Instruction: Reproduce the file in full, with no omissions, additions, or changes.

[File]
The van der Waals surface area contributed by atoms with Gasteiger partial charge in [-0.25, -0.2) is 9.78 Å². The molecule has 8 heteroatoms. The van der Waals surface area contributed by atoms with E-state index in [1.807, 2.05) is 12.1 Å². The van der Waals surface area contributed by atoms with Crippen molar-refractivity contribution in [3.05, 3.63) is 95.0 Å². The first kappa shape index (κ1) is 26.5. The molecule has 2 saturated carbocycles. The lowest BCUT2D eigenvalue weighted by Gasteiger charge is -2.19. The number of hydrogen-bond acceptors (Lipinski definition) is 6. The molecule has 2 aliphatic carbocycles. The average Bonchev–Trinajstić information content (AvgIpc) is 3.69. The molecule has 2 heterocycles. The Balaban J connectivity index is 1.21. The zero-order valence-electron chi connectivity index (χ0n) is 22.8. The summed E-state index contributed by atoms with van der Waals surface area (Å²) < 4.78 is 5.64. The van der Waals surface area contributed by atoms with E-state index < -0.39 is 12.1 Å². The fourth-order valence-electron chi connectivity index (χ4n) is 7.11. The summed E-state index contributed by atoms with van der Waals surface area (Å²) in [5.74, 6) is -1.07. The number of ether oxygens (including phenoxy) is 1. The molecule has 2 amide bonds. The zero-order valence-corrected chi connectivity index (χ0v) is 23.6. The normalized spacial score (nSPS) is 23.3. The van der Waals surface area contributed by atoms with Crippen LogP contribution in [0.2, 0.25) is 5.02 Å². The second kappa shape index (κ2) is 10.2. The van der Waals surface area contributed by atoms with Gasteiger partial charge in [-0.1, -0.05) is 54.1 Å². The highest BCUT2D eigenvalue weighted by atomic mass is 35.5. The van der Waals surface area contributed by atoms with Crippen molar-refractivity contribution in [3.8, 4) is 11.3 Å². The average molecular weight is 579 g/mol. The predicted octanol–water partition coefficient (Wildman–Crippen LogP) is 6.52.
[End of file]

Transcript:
The van der Waals surface area contributed by atoms with Gasteiger partial charge in [-0.25, -0.2) is 9.78 Å². The molecule has 8 heteroatoms. The van der Waals surface area contributed by atoms with E-state index in [1.807, 2.05) is 12.1 Å². The van der Waals surface area contributed by atoms with Crippen molar-refractivity contribution in [3.05, 3.63) is 95.0 Å². The first kappa shape index (κ1) is 26.5. The molecule has 2 saturated carbocycles. The lowest BCUT2D eigenvalue weighted by Gasteiger charge is -2.19. The number of hydrogen-bond acceptors (Lipinski definition) is 6. The molecule has 2 aliphatic carbocycles. The average Bonchev–Trinajstić information content (AvgIpc) is 3.69. The molecule has 2 heterocycles. The Balaban J connectivity index is 1.21. The zero-order valence-electron chi connectivity index (χ0n) is 22.8. The summed E-state index contributed by atoms with van der Waals surface area (Å²) < 4.78 is 5.64. The van der Waals surface area contributed by atoms with E-state index < -0.39 is 12.1 Å². The fourth-order valence-electron chi connectivity index (χ4n) is 7.11. The summed E-state index contributed by atoms with van der Waals surface area (Å²) in [5.74, 6) is -1.07. The number of ether oxygens (including phenoxy) is 1. The molecule has 2 amide bonds. The zero-order valence-corrected chi connectivity index (χ0v) is 23.6. The normalized spacial score (nSPS) is 23.3. The van der Waals surface area contributed by atoms with Crippen LogP contribution in [0.2, 0.25) is 5.02 Å². The second kappa shape index (κ2) is 10.2. The van der Waals surface area contributed by atoms with Gasteiger partial charge in [-0.1, -0.05) is 54.1 Å². The highest BCUT2D eigenvalue weighted by atomic mass is 35.5. The van der Waals surface area contributed by atoms with Crippen molar-refractivity contribution in [3.8, 4) is 11.3 Å². The average molecular weight is 579 g/mol. The predicted octanol–water partition coefficient (Wildman–Crippen LogP) is 6.52.